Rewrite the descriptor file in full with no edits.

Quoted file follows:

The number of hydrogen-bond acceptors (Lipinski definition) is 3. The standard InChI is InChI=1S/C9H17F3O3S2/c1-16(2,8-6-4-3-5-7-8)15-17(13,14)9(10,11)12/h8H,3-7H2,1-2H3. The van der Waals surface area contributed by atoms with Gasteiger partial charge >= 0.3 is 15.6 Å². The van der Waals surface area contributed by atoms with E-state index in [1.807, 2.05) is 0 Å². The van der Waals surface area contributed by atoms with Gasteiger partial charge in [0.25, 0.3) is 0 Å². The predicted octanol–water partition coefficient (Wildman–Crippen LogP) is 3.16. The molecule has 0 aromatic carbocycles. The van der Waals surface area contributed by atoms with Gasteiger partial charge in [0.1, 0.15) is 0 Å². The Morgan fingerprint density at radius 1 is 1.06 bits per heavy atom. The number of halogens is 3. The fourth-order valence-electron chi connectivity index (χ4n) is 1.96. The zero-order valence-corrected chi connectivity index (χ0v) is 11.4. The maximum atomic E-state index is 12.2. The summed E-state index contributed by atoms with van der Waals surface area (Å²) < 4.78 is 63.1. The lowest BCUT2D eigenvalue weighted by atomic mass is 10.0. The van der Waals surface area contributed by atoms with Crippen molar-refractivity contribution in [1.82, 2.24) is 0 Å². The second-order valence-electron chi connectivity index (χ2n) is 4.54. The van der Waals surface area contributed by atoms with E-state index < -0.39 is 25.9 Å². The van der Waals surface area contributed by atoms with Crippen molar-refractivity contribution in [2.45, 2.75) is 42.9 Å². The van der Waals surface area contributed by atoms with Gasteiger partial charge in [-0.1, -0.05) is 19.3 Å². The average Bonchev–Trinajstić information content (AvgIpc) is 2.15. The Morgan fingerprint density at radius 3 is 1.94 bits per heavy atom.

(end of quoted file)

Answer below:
The number of hydrogen-bond acceptors (Lipinski definition) is 3. The standard InChI is InChI=1S/C9H17F3O3S2/c1-16(2,8-6-4-3-5-7-8)15-17(13,14)9(10,11)12/h8H,3-7H2,1-2H3. The van der Waals surface area contributed by atoms with Gasteiger partial charge >= 0.3 is 15.6 Å². The van der Waals surface area contributed by atoms with E-state index in [1.807, 2.05) is 0 Å². The van der Waals surface area contributed by atoms with Gasteiger partial charge in [0.25, 0.3) is 0 Å². The predicted octanol–water partition coefficient (Wildman–Crippen LogP) is 3.16. The molecule has 0 aromatic carbocycles. The van der Waals surface area contributed by atoms with Gasteiger partial charge in [0.1, 0.15) is 0 Å². The Morgan fingerprint density at radius 1 is 1.06 bits per heavy atom. The number of halogens is 3. The fourth-order valence-electron chi connectivity index (χ4n) is 1.96. The zero-order valence-corrected chi connectivity index (χ0v) is 11.4. The maximum atomic E-state index is 12.2. The summed E-state index contributed by atoms with van der Waals surface area (Å²) < 4.78 is 63.1. The lowest BCUT2D eigenvalue weighted by atomic mass is 10.0. The van der Waals surface area contributed by atoms with Crippen molar-refractivity contribution in [1.82, 2.24) is 0 Å². The second-order valence-electron chi connectivity index (χ2n) is 4.54. The van der Waals surface area contributed by atoms with E-state index < -0.39 is 25.9 Å². The van der Waals surface area contributed by atoms with Crippen molar-refractivity contribution in [2.45, 2.75) is 42.9 Å². The van der Waals surface area contributed by atoms with Gasteiger partial charge in [-0.1, -0.05) is 19.3 Å². The average Bonchev–Trinajstić information content (AvgIpc) is 2.15. The Morgan fingerprint density at radius 3 is 1.94 bits per heavy atom.